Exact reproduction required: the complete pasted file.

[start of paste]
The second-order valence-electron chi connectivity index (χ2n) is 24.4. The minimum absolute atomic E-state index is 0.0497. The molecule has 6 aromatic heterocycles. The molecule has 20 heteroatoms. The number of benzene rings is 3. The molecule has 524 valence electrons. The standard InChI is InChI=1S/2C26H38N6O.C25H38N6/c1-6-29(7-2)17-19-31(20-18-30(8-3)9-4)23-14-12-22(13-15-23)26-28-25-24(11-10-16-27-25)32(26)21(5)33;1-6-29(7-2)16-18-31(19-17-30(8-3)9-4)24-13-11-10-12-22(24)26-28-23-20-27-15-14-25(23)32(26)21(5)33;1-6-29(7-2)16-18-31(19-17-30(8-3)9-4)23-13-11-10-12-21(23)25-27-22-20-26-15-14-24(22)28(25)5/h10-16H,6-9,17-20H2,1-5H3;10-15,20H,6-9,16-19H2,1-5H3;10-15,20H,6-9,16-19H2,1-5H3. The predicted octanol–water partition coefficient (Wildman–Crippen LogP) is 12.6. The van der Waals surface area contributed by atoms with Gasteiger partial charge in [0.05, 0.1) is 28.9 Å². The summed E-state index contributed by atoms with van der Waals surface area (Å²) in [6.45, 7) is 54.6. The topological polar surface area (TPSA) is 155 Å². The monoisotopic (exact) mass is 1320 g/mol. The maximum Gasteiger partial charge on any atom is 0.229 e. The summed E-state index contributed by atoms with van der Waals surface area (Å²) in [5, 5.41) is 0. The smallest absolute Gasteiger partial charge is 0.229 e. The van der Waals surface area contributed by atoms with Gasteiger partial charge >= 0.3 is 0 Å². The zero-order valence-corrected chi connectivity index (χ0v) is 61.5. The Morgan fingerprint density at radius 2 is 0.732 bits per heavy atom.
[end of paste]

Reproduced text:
The second-order valence-electron chi connectivity index (χ2n) is 24.4. The minimum absolute atomic E-state index is 0.0497. The molecule has 6 aromatic heterocycles. The molecule has 20 heteroatoms. The number of benzene rings is 3. The molecule has 524 valence electrons. The standard InChI is InChI=1S/2C26H38N6O.C25H38N6/c1-6-29(7-2)17-19-31(20-18-30(8-3)9-4)23-14-12-22(13-15-23)26-28-25-24(11-10-16-27-25)32(26)21(5)33;1-6-29(7-2)16-18-31(19-17-30(8-3)9-4)24-13-11-10-12-22(24)26-28-23-20-27-15-14-25(23)32(26)21(5)33;1-6-29(7-2)16-18-31(19-17-30(8-3)9-4)23-13-11-10-12-21(23)25-27-22-20-26-15-14-24(22)28(25)5/h10-16H,6-9,17-20H2,1-5H3;10-15,20H,6-9,16-19H2,1-5H3;10-15,20H,6-9,16-19H2,1-5H3. The predicted octanol–water partition coefficient (Wildman–Crippen LogP) is 12.6. The van der Waals surface area contributed by atoms with Gasteiger partial charge in [0.05, 0.1) is 28.9 Å². The summed E-state index contributed by atoms with van der Waals surface area (Å²) in [6.45, 7) is 54.6. The topological polar surface area (TPSA) is 155 Å². The monoisotopic (exact) mass is 1320 g/mol. The maximum Gasteiger partial charge on any atom is 0.229 e. The summed E-state index contributed by atoms with van der Waals surface area (Å²) in [5, 5.41) is 0. The smallest absolute Gasteiger partial charge is 0.229 e. The van der Waals surface area contributed by atoms with Gasteiger partial charge >= 0.3 is 0 Å². The zero-order valence-corrected chi connectivity index (χ0v) is 61.5. The Morgan fingerprint density at radius 2 is 0.732 bits per heavy atom.